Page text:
Conclusion

It was established by the results from the statistical inferences made by this paper that usage between toys and electronics is not a significant factor when determining life expectancy in batteries type C and D. Furthermore, this paper supports the claim that battery C performs better than battery D in terms of life expectancy in usage both for toys and electronics.

Tables

Table 1: Raw data on battery lifetime (in minutes)
Usage: Toys
Battery type

Usage: Electronics
Battery type
Sample
C
D

Sample
C
D
Toy 1
752
465

Electronics 1
744
496
Toy 2
498
433

Electronics 2
420
523
Toy 3
805
652

Electronics 3
599
279
Toy 4
485
499

Electronics 4
926
530
Toy 5
741
608

Electronics 5
582
757
Toy 6
844
310

Electronics 6
371
426
Toy 7
626
541

Electronics 7
863
254
Toy 8
741
457

Electronics 8
524
686
Toy 9
658
613

Electronics 9
903
234
Toy 10
656
298

Electronics 10
575
448
Toy 11
561
229

Electronics 11
549
668
Toy 12
696
413

Electronics 12
658
623
Toy 13
735
677

Electronics 13
421
534
Toy 14
773
484

Electronics 14
861
330
Toy 15
412
302

Electronics 15
617
716
Toy 16
684
269

Electronics 16
736
387
Toy 17
488
367

Electronics 17
493
223
Toy 18
470
541

Electronics 18
617
509
Toy 19
511
567

Electronics 19
379
786
Toy 20
467
486

Electronics 20
391
269
Toy 21
914
303

Electronics 21
746
287
Toy 22
369
426

Electronics 22
367
443
Toy 23
467
454

Electronics 23
396
425
Toy 24
756
267

Electronics 24
683
607
Toy 25
505
550

Electronics 25
740
374
Toy 26
586
202

Electronics 26
449
281
Toy 27
671
504

Electronics 27
894
217
Toy 28
409
566

Electronics 28
698
676
Toy 29
783
423

Electronics 29
416
497
Toy 30
899
695

Electronics 30
549
306
Toy 31
739
587

Electronics 31
485
276
Toy 32
751
458

Electronics 32
948
683
Toy 33
949
422

Electronics 33
440
247
Toy 34
552
419

Electronics 34
576
465
Toy 35
721
757

Electronics 35
700
394
Toy 36
806
546

Electronics 36
808
546
Toy 37
920
612

Electronics 37
557
621
Toy 38
509
434

Electronics 38
698
209
Toy 39
829
229

Electronics 39
948
250
Toy 40
609
253

Electronics 40
778
587
Toy 41
666
337

Electronics 41
659
210
Toy 42
610
435

Electronics 42
767
475
Toy 43
391
727

Electronics 43
933
702

Table 2: Descriptive data of sample

Usage: Toys

Usage: Electronics

C
D

C
D
Mean
651.4884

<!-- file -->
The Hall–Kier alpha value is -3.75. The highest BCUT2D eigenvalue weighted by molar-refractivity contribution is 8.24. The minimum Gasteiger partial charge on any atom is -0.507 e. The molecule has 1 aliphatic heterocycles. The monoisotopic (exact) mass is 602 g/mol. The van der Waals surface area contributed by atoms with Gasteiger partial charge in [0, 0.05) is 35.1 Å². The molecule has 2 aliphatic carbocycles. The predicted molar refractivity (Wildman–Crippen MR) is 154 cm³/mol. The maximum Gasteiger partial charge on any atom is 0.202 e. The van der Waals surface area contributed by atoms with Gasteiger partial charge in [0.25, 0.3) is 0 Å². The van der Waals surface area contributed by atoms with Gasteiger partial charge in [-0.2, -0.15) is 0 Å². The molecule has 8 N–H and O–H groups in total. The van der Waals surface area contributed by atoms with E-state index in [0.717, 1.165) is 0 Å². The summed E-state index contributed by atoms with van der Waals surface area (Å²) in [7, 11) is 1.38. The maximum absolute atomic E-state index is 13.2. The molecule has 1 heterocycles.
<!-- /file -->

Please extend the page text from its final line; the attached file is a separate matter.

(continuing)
460.8605

Mean
638.6976744
452.4651
Standard Error
23.99521
21.83657

Standard Error
27.47810031
26.55395
Median
666
457

Median
617
448
Mode
741
541

Mode
549
#N/A
Standard Deviation
157.3471
143.1919

Standard Deviation
180.1859535
174.1259
Sample Variance
24758.11
20503.93

Sample Variance
32466.97785
30319.83
Kurtosis
-0.95315
-0.66722

Kurtosis
-1.082264614
-1.1841
Skewness
-0.00629
0.062574

Skewness
0.157123111
0.20002
Range
580
555

Range
581
577
Minimum
369
202

Minimum
367
209
Maximum
949
757

Maximum
948
786
Sum
28014
19817

Sum
27464
19456
Count
43
43

Count
43
43

Table 3: 2-way ANOVA

Source of Variation
SS
df
MS
F
P-value
F crit
Sample
4825.122
1
4825.122
0.178627
0.673096
3.897407
Columns
1526756
1
1526756
56.52095
3.17E-12
3.897407
Interaction
207.6802
1
207.6802
0.007688
0.930233
3.897407
Within
4538052
168
27012.21

Total
6069840
171

Table 4:

Table 5:

t-Test: Paired Two Sample for Means

t-Test: Paired Two Sample for Means

C
D

C
D
Mean
651.4884
460.8605
Mean
638.6977
452.4651
Variance
24758.11
20503.93
Variance
32466.98
30319.83
Observations
43
43
Observations
43
43
Pearson Correlation
0.024526

Pearson Correlation
-0.05569

Hypothesized Mean Difference
0

Hypothesized Mean Difference
0

Df
42

df
42

t Stat
5.948694

t Stat
4.743446

P(T<=t) two-tail
4.71E-07

P(T<=t) two-tail
2.44E-05

t Critical two-tail
2.018082

t Critical two-tail
2.018082

Charts

Chart 1

Chart 2

References:

Oswald, Richard. “An experimental comparison of bio-cell batteries to other conventional types.” Australian Journal of Engineering (2001): 125 – 132

Simon, Jinger. Excel 2000 in a Nutshell: A Power User’s Quick Reference. O’Reilly: 2000